D

ominic Cummings has warmed up for his appearance before MPs by posting a series of more than 60 tweets criticising the Government’s decision-making in the early days of the pandemic.

What should we expect when Boris Johnson’s former adviser gives evidence to a joint inquiry of the Commons Health and Social Care and Science and Technology Committees on Wednesday?

– Did the lockdown come soon enough?

Mr Cummings is known to have advocated tougher lockdown measures, while it has been suggested Boris Johnson was reticent to lock down too early.

In fresh allegations made by Mr Cummings on Twitter this week, he said that on March 14 last year one of the things being “screamed at” Mr Johnson was that there was “no plan for lockdown” and “our current official plan will kill at least 250k and destroy the NHS”.

Prime Minister Boris Johnson with his then senior aide Dominic Cummings (Victoria Jones/PA) / PA Wire

According to ITV’s Robert Peston, Mr Cummings is expected to allege the PM delayed the autumn lockdown after saying “Covid is only killing 80-year-olds”.

Peston reported that Mr Cummings will outline how Mr Johnson did not wish to repeat what he saw as his mistake from March last year and said: “I’m going to be the mayor of Jaws, like I should have been in March.”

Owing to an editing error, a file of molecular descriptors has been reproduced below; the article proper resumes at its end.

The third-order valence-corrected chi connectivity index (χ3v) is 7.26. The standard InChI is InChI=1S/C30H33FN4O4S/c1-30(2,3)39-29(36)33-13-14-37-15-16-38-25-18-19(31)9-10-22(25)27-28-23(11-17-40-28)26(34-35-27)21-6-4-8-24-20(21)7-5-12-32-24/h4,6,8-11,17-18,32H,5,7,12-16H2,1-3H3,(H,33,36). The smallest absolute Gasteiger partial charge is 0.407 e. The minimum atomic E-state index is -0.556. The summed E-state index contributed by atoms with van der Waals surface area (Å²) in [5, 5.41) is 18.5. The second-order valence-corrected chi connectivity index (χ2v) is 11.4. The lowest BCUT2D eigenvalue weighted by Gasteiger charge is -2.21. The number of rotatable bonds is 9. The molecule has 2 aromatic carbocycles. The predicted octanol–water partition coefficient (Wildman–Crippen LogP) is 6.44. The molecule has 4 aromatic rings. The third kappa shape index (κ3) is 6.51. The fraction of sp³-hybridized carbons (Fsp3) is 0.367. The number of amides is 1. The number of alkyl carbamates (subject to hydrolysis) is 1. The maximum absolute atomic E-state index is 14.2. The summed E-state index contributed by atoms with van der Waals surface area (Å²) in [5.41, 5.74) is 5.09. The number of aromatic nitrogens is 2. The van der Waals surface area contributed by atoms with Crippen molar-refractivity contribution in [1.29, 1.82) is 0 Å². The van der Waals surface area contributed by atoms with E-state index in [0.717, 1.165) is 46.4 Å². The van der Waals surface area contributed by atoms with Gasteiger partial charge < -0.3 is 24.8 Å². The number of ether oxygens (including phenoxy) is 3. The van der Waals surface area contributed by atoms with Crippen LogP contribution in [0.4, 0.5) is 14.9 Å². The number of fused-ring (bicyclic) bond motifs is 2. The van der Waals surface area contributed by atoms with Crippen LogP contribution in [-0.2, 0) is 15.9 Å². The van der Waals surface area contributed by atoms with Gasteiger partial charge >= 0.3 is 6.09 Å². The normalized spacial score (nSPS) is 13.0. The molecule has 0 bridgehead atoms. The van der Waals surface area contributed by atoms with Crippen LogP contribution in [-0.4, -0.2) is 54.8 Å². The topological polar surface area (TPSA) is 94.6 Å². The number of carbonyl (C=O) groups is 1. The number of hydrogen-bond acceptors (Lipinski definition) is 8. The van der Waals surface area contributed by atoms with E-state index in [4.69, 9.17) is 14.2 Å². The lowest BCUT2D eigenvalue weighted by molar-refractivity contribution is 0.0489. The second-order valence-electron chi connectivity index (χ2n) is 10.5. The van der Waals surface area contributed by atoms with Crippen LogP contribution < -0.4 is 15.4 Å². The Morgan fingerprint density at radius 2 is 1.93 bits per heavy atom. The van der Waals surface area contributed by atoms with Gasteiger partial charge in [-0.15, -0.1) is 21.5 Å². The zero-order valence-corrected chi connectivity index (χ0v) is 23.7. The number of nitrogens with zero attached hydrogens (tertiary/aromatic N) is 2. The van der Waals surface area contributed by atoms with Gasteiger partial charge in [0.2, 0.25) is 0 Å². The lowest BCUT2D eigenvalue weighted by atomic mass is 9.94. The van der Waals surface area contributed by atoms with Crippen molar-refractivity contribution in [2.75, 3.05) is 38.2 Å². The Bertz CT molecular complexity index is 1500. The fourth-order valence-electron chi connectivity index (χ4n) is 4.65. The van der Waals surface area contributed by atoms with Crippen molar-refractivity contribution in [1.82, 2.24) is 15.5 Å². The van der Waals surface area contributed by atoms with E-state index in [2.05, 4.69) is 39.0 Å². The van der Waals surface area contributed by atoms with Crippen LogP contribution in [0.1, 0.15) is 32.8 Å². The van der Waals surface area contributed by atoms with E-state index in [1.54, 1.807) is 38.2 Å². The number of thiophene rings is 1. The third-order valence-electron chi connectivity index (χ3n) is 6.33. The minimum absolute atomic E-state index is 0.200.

No 10 did not deny the remarks but said: “There is a huge task for this Government to get on with.

“We are entirely focused on recovering from the pandemic, moving through the road map and distributing vaccines while delivering on the public’s priorities.

“Throughout this pandemic, the Government’s priority has been to save lives, protect the NHS and support people’s jobs and livelihoods across the United Kingdom.”

In his extensive Twitter thread Mr Cummings claimed the Scientific Advisory Group for Emergencies (Sage) was split over whether to lockdown as late as March 18, with Department of Health and Social Care officials reportedly saying “lockdown just means it pops back up again in 2nd wave so why change strategy”.

He also suggested subsequent lockdowns after the first would not have been needed had mass testing had been developed properly earlier in the year.

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